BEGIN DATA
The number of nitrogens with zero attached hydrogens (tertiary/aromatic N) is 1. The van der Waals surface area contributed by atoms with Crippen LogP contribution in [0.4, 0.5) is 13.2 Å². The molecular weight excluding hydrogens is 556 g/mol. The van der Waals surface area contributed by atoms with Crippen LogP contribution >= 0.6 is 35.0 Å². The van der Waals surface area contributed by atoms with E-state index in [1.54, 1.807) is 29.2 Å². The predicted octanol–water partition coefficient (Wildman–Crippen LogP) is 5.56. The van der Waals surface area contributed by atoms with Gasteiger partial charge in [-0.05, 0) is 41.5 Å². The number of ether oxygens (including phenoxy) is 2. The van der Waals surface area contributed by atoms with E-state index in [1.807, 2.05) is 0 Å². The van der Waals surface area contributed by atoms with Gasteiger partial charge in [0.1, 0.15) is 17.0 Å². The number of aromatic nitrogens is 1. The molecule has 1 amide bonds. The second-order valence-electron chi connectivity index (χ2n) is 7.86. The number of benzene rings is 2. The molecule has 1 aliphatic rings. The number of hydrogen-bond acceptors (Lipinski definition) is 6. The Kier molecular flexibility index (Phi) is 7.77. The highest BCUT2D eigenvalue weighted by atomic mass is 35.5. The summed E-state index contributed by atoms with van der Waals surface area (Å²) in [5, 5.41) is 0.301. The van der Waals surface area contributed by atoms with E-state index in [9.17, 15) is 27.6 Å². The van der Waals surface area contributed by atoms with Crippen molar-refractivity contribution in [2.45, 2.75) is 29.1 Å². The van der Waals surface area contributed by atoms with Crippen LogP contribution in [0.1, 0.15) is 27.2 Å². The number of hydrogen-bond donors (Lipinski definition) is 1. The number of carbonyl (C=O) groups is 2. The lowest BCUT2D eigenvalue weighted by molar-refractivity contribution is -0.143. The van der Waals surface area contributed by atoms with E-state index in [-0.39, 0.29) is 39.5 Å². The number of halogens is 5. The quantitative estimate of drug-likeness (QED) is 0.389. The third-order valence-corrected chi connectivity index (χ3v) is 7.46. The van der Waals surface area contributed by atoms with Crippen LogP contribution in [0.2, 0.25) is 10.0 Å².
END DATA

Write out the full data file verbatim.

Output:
The number of nitrogens with zero attached hydrogens (tertiary/aromatic N) is 1. The van der Waals surface area contributed by atoms with Crippen LogP contribution in [0.4, 0.5) is 13.2 Å². The molecular weight excluding hydrogens is 556 g/mol. The van der Waals surface area contributed by atoms with Crippen LogP contribution >= 0.6 is 35.0 Å². The van der Waals surface area contributed by atoms with E-state index in [1.54, 1.807) is 29.2 Å². The predicted octanol–water partition coefficient (Wildman–Crippen LogP) is 5.56. The van der Waals surface area contributed by atoms with Gasteiger partial charge in [-0.05, 0) is 41.5 Å². The number of ether oxygens (including phenoxy) is 2. The van der Waals surface area contributed by atoms with E-state index in [1.807, 2.05) is 0 Å². The van der Waals surface area contributed by atoms with Gasteiger partial charge in [0.1, 0.15) is 17.0 Å². The number of aromatic nitrogens is 1. The molecule has 1 amide bonds. The second-order valence-electron chi connectivity index (χ2n) is 7.86. The number of benzene rings is 2. The molecule has 1 aliphatic rings. The number of hydrogen-bond acceptors (Lipinski definition) is 6. The Kier molecular flexibility index (Phi) is 7.77. The highest BCUT2D eigenvalue weighted by atomic mass is 35.5. The summed E-state index contributed by atoms with van der Waals surface area (Å²) in [5, 5.41) is 0.301. The van der Waals surface area contributed by atoms with E-state index in [9.17, 15) is 27.6 Å². The van der Waals surface area contributed by atoms with Crippen molar-refractivity contribution in [2.45, 2.75) is 29.1 Å². The van der Waals surface area contributed by atoms with Crippen LogP contribution in [0.1, 0.15) is 27.2 Å². The number of hydrogen-bond donors (Lipinski definition) is 1. The number of carbonyl (C=O) groups is 2. The lowest BCUT2D eigenvalue weighted by molar-refractivity contribution is -0.143. The van der Waals surface area contributed by atoms with E-state index in [-0.39, 0.29) is 39.5 Å². The number of halogens is 5. The quantitative estimate of drug-likeness (QED) is 0.389. The third-order valence-corrected chi connectivity index (χ3v) is 7.46. The van der Waals surface area contributed by atoms with Crippen LogP contribution in [0.2, 0.25) is 10.0 Å².